I submitted one of our OJS-based e-journals (PCSP - http://pcsp.libraries.rutgers.edu/
) to Google Scholar a few weeks ago. Yesterday, I got an e-mail from the Google Scholar people, with the following:
If the documents on your site are freely available to everyone, all we need to do is to make sure that our crawlers can reach all the documents – i.e., all the content should be reachable by following links. If you have tables of content or a browsing interface that allows users to reach all documents by following links, then your site is already suitable for crawling. If on the other hand, the documents on your site are available only by searching via a search form, we will need to work together to make sure our crawlers can reach the content. In your case it would be great if you could create a simple link-based browsing interface for archives instead of the menu that you have in place right now. Menus can be tricky at times for crawlers. Do you think you could implement these changes?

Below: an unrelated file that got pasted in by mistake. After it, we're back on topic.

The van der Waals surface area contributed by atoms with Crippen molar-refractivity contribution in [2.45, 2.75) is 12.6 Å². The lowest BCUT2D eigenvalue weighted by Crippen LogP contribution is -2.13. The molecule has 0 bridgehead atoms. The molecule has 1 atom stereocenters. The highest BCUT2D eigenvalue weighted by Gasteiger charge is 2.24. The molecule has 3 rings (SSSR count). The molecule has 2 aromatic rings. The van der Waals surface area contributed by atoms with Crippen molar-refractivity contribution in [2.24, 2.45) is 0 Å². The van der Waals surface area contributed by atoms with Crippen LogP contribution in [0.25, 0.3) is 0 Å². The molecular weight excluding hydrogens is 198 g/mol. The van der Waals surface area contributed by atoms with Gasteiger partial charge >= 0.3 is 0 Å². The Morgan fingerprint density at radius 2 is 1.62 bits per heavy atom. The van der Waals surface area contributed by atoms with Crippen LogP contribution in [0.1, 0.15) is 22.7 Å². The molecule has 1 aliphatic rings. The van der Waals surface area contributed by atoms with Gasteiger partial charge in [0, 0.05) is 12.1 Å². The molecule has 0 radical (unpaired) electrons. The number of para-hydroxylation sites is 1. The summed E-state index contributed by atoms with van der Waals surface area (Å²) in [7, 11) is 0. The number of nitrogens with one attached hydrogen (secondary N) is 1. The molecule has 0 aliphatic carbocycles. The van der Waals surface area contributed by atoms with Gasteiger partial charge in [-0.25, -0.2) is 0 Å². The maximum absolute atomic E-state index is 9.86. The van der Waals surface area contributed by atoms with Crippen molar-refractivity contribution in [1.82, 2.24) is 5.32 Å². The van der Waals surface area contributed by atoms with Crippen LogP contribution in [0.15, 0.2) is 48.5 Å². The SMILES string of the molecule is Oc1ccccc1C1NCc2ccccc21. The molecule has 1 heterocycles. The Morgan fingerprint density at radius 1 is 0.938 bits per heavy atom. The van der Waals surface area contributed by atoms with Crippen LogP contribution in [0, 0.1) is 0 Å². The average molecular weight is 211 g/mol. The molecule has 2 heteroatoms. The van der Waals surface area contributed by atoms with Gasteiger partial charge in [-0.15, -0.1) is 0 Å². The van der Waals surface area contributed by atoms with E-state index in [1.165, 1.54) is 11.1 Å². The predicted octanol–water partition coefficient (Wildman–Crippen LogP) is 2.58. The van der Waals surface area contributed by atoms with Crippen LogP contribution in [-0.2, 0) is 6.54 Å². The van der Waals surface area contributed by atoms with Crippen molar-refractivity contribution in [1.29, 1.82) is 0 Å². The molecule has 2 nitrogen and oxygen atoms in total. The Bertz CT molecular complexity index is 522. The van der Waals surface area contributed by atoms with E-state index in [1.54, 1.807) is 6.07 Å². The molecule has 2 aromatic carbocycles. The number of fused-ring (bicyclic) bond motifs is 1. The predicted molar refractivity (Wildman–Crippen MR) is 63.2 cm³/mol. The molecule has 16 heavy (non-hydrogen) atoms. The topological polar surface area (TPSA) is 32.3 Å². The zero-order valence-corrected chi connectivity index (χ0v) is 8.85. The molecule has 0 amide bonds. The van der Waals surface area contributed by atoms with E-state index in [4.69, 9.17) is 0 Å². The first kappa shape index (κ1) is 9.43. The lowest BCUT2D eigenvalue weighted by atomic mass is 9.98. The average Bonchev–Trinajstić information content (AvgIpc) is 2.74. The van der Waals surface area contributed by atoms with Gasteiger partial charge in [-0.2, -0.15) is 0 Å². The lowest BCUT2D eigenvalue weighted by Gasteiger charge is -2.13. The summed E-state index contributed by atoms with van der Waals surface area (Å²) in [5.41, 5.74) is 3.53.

I can send guidelines for this over email and we can follow that up with discussion/questions if needed.
If the documents on your site are available only to some people (possibly members of the campus community), we can work with you to index full text content while preserving your access-control regimen. For this, our crawlers will need access to the full text of the documents. This can be usually be implemented by an IP-based access control mechanism (crawlers are unable to handle passwords).
We also require that users that click on links to restricted-access documents be able to see at least an abstract.
Now the problem with OJS might be that the standard Archives page uses a drop-down list for the older issues. This means that the Google crawler won't be able to find the articles. So now I am working on a single page that generates a list of all the articles, authors, links to abstract pages, etc. by doing a DB query.
With the OJS-based journal Nordlyd (http://www.ub.uit.no/munin/nordlyd/index.php?locale=en
) they seem to have solved this problem by generating a list of links to the most recent issues on the frontpage. I remember that I saw one other journal where they got rid of the standard archives page, but I forgot the title of this journal.